NAB 2017

NAB Reflections: Arvato’s Joe Torelli on the Growth of MAM

MediaPortal for cross-platform asset management makes its NAB Show debut

Arvato Systems’ booth at NAB 2017 stayed plenty busy with pro franchises and college athletics video programs looking into media-asset management (MAM). The company demonstrated its new MediaPortal system (which debuted at IBC2016) for cross-platform searching, finding, collecting, and sharing assets across the media enterprise. In addition, Arvato rolled out the latest updates for its EditMate solution for managing Adobe Premiere Pro projects and related media files. Also on display was the Avatega system for managing contractual and intellectual-property (IP) rights and linear and non-linear content schedules.

SVG sat down with Broadcast Solutions Strategist Joe Torelli, a broadcast-tech veteran of Avid, Apple, SAM, and others who joined Arvato in January. He addressed the latest developments for MediaPortal and EditMate, sports-production market trends, and how Arvato is looking to grow its U.S. presence.

Joe Torelli, broadcast solutions strategist, Arvato Systems

What is the big news for Arvato here at NAB 2017?
Arvato MediaPortal aggregates the steps and processes of creating, researching, writing, and organizing content for editing into one simple-to-use interface. MediaPortal literally is one screen that delivers all of the information — almost as if you’re ordering from B&H: I need a lens, so I pull up brand as Canon, millimeter as 135, F-stop as 2.0. Gradually, as you’re doing that, the search engine will find anything that’s on the system. [Say it’s German Chancellor] Angela Merkel talking to [French former presidential candidate Marine] Le Pen about the election. I could put a couple words in there, and MediaPortal looks across everything. It will find any media — whether it’s video or stills — and deliver it to a unified panel that a producer or a journalist can drag to their watch box — effectively their own little collection — and that can be forwarded off to an editor or a production unit.

You can save searches as “frequently used.” You can be working on three storylines at the same time. Those searches are built, and, on those three tabs, [as] any new material comes in that meets the search parameters, it gives you an [alert] that there are three new pieces of content on Merkel and Le Pen.

We also have new developments for EditMate, which is the embedded panel within Adobe Premiere Pro. We’ve now made it so that EditMate doesn’t have to be attached to a big, physical VPMS system. We can literally take 15-20 Premiere clients and give them a full-blown asset-management system. We have a lot of very large Avid houses that have Premiere somewhere in the building: such as promotions departments using Premiere with After Effects and various other Adobe products. [Those departments] are often on an island and have no asset management whatsoever. This can fit in that small workgroup and provide a mini version of a world-class asset-management system. It’s inexpensive, and it is amazingly complete.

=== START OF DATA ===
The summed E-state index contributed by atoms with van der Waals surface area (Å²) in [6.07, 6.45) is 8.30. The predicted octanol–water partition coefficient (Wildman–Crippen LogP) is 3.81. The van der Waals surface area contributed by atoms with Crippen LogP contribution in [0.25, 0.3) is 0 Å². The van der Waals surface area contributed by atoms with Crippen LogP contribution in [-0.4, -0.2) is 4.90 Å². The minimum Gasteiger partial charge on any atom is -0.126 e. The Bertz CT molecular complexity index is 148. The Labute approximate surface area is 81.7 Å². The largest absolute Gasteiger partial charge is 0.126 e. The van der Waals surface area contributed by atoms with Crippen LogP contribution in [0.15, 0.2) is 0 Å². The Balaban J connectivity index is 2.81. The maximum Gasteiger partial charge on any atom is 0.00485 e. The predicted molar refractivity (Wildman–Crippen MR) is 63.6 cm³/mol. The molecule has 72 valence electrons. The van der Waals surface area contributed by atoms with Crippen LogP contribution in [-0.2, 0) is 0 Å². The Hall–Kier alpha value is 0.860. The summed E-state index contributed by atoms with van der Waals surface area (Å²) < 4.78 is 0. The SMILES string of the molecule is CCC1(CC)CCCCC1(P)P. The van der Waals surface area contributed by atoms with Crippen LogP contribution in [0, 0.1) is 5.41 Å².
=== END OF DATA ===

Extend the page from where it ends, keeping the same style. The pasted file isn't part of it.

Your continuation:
Anything in particular that your sports customers have been asking for recently?
The ability for us to partner closely with EVS and Harmonic and the simplicity of the flexibility of our engine working underneath either of those two recording platforms continue to be popular.

Arvato is already an established brand for M&E in Europe but is less well-known in North America. How are you looking to grow your business in the U.S.?
What we’re hoping to do is to get the Arvato brand in front of more people because we’re still a relative unknown quantity in this space in the United States. Back in my Avid days, we put Media Composers and News Cutters in Europe before it was ever popular in the United States, and we were able to come back to the United States in the mid ’90s and say BBC and YLE Finland are using this today. That created an immediate use case for U.S. [content creators] to see the power of the system. I see a strong similarity 20 years later in that Arvato’s so accepted in Europe. We can walk back to the United States and show some real-world scenarios playing out.

Leagues and broadcasters have been developing sophisticated MAM operations for several years, but now we’re seeing individual pro franchises and universities hop on the MAM train. How are you seeing this sector of the market evolve?
That’s exactly what’s going on. [Pro sports] teams are becoming overwhelmed with the amount of assets that they have, and they’re overwhelmed with the number of requests to deliver those assets out to clients. As they ingest a terabyte of data per game times many games, they need to have all that material readily available. They need somebody to be able to asset-tag each of the elements of the content and to be able to sort, search, find, create something, and then share it. To put it mildly, our booth has been very busy with teams looking for tools to accomplish that.